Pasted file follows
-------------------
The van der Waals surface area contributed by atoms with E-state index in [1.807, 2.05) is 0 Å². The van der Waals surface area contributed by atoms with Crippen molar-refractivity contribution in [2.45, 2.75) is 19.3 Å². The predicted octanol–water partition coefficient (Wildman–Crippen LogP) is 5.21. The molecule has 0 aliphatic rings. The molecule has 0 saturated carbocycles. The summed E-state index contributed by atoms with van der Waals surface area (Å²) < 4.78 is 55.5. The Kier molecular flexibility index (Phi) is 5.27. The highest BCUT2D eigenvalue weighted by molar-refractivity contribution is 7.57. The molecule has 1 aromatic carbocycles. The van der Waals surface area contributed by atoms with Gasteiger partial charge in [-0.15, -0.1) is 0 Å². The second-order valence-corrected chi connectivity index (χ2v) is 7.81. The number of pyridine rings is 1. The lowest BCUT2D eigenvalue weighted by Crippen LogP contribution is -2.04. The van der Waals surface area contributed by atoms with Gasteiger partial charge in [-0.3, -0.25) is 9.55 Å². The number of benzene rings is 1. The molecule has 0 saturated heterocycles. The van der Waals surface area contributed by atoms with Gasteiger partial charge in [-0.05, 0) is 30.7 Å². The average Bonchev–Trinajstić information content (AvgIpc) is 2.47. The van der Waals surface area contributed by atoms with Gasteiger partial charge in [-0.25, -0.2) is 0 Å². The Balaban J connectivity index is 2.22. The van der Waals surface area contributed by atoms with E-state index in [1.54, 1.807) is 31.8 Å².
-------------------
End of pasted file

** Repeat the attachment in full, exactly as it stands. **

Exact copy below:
The van der Waals surface area contributed by atoms with E-state index in [1.807, 2.05) is 0 Å². The van der Waals surface area contributed by atoms with Crippen molar-refractivity contribution in [2.45, 2.75) is 19.3 Å². The predicted octanol–water partition coefficient (Wildman–Crippen LogP) is 5.21. The molecule has 0 aliphatic rings. The molecule has 0 saturated carbocycles. The summed E-state index contributed by atoms with van der Waals surface area (Å²) < 4.78 is 55.5. The Kier molecular flexibility index (Phi) is 5.27. The highest BCUT2D eigenvalue weighted by molar-refractivity contribution is 7.57. The molecule has 1 aromatic carbocycles. The van der Waals surface area contributed by atoms with Gasteiger partial charge in [-0.15, -0.1) is 0 Å². The second-order valence-corrected chi connectivity index (χ2v) is 7.81. The number of pyridine rings is 1. The lowest BCUT2D eigenvalue weighted by Crippen LogP contribution is -2.04. The van der Waals surface area contributed by atoms with Gasteiger partial charge in [-0.3, -0.25) is 9.55 Å². The number of benzene rings is 1. The molecule has 0 saturated heterocycles. The van der Waals surface area contributed by atoms with Gasteiger partial charge in [-0.05, 0) is 30.7 Å². The average Bonchev–Trinajstić information content (AvgIpc) is 2.47. The van der Waals surface area contributed by atoms with Gasteiger partial charge in [-0.25, -0.2) is 0 Å². The Balaban J connectivity index is 2.22. The van der Waals surface area contributed by atoms with E-state index in [1.54, 1.807) is 31.8 Å².